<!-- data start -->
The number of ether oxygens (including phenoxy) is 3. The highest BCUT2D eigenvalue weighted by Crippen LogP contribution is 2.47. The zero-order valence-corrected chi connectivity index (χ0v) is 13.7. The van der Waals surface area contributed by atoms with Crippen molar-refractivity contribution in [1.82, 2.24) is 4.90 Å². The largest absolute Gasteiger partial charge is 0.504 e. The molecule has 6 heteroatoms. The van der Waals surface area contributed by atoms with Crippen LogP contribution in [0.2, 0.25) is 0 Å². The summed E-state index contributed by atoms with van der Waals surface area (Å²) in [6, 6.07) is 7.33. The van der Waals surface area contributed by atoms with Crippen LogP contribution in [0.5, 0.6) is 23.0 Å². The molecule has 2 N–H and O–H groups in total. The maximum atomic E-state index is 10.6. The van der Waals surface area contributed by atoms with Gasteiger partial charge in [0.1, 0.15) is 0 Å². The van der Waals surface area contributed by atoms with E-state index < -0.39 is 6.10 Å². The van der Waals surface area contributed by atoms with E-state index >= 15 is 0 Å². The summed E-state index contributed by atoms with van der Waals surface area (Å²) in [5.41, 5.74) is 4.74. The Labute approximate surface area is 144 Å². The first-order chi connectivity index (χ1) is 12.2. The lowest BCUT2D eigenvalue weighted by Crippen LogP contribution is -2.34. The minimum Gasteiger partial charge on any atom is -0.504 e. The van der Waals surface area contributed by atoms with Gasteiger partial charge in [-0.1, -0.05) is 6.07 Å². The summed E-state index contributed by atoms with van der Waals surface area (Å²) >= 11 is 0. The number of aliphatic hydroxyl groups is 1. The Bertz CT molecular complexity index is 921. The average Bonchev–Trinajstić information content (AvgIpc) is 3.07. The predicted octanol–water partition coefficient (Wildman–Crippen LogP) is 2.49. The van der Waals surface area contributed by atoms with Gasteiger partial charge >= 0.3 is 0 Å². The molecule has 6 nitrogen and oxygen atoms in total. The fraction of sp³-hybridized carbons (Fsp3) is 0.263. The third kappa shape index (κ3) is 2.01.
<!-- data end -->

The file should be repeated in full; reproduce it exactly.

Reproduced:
The number of ether oxygens (including phenoxy) is 3. The highest BCUT2D eigenvalue weighted by Crippen LogP contribution is 2.47. The zero-order valence-corrected chi connectivity index (χ0v) is 13.7. The van der Waals surface area contributed by atoms with Crippen molar-refractivity contribution in [1.82, 2.24) is 4.90 Å². The largest absolute Gasteiger partial charge is 0.504 e. The molecule has 6 heteroatoms. The van der Waals surface area contributed by atoms with Crippen LogP contribution in [0.2, 0.25) is 0 Å². The summed E-state index contributed by atoms with van der Waals surface area (Å²) in [6, 6.07) is 7.33. The van der Waals surface area contributed by atoms with Crippen LogP contribution in [0.5, 0.6) is 23.0 Å². The molecule has 2 N–H and O–H groups in total. The maximum atomic E-state index is 10.6. The van der Waals surface area contributed by atoms with Gasteiger partial charge in [0.1, 0.15) is 0 Å². The van der Waals surface area contributed by atoms with E-state index < -0.39 is 6.10 Å². The van der Waals surface area contributed by atoms with E-state index >= 15 is 0 Å². The summed E-state index contributed by atoms with van der Waals surface area (Å²) in [5.41, 5.74) is 4.74. The Labute approximate surface area is 144 Å². The first-order chi connectivity index (χ1) is 12.2. The lowest BCUT2D eigenvalue weighted by Crippen LogP contribution is -2.34. The minimum Gasteiger partial charge on any atom is -0.504 e. The van der Waals surface area contributed by atoms with Gasteiger partial charge in [-0.1, -0.05) is 6.07 Å². The summed E-state index contributed by atoms with van der Waals surface area (Å²) >= 11 is 0. The number of aliphatic hydroxyl groups is 1. The Bertz CT molecular complexity index is 921. The average Bonchev–Trinajstić information content (AvgIpc) is 3.07. The predicted octanol–water partition coefficient (Wildman–Crippen LogP) is 2.49. The van der Waals surface area contributed by atoms with Gasteiger partial charge >= 0.3 is 0 Å². The molecule has 6 nitrogen and oxygen atoms in total. The fraction of sp³-hybridized carbons (Fsp3) is 0.263. The third kappa shape index (κ3) is 2.01.